CSA as a step father

Discussion in 'Finance, Property, Law' started by ArmySurplusSpecial, Sep 28, 2009.

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  1. i am a step father of an 8 year old boy, his father is recently back on the scene after a 4 year absence during which time he has made no maintenance payments, he moved house every time the CSA caught up. He is recently causing my partners son to rebel and saying he wants his son to live with him.

    IF his son goes to live with him, am i as the childs mothers partner liable for CSA payments to the father? Or is my income taken into account? i have not adopted this boy or have any parental rights.

    Anyone any ideas??
     
  2. The answer to that is no you don't (in most cases) have to pay, yes your income is taken into account by the CSA but only as to his mothers standard of living and 'Need' and a better place to ask the question would be Here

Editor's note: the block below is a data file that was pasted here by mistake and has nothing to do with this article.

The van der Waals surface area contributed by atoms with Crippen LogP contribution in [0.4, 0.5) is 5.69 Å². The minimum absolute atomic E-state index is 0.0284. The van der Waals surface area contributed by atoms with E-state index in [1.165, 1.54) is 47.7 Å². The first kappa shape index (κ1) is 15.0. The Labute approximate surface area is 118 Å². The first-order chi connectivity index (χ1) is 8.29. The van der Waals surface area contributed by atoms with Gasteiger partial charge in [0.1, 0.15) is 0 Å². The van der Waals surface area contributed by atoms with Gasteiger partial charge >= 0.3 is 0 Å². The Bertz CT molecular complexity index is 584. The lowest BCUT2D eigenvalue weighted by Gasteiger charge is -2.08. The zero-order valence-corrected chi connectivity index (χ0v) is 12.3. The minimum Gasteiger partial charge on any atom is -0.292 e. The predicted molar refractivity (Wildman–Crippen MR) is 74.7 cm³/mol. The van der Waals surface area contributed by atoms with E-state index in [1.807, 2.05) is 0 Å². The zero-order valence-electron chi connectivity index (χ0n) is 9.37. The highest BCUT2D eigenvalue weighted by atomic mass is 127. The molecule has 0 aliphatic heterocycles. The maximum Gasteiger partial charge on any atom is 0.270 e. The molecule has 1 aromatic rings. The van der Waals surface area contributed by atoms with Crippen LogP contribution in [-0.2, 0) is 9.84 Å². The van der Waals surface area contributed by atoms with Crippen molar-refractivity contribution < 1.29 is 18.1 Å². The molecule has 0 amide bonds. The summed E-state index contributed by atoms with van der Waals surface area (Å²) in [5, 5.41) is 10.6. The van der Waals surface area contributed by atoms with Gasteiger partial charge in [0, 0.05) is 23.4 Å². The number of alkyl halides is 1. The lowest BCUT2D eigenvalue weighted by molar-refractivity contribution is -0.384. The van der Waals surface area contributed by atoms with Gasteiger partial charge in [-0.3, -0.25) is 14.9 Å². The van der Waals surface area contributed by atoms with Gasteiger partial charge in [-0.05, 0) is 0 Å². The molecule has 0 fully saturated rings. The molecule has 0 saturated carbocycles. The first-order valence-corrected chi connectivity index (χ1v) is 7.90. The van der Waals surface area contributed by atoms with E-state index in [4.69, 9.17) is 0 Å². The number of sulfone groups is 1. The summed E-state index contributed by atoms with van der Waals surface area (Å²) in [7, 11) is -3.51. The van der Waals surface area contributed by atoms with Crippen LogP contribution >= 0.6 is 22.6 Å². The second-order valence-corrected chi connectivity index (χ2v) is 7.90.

Some really useful info's in the forums and a couple of online family lawyers for free advice.
     
  3. Even in the extremely unlikely scenario of a court giving custody of an 8 yr old boy to a man who hasn't seen him for 4 years, you wouldn't be liable for any maintenance payments.
    The CSA will ask for your pay details as the partner of the mother but by law you yourself don't have to reveal anything.
     
  4. samm1551

    samm1551 Old-Salt Book Reviewer

    Not going to be much help here unfortunately because I am not 100% sure about that. Have you checked the CSA website? Failing that you can email them a hypothetical question.

    In relation to him actually going to live with his biological dad the liklihood (sp) of his father getting a residency order would be slim to none. The judge that heard my case for residency (my son was already living with me and is the same age as your step son) told my ex husband that my son's opinion (if he gave one) would not be taken into consideration as he was too young to make an informed choice. Therefore the only way the e would get residene is if it is by mutual agreement by your wife. Would say if this starts get the advice of a good family solicitor.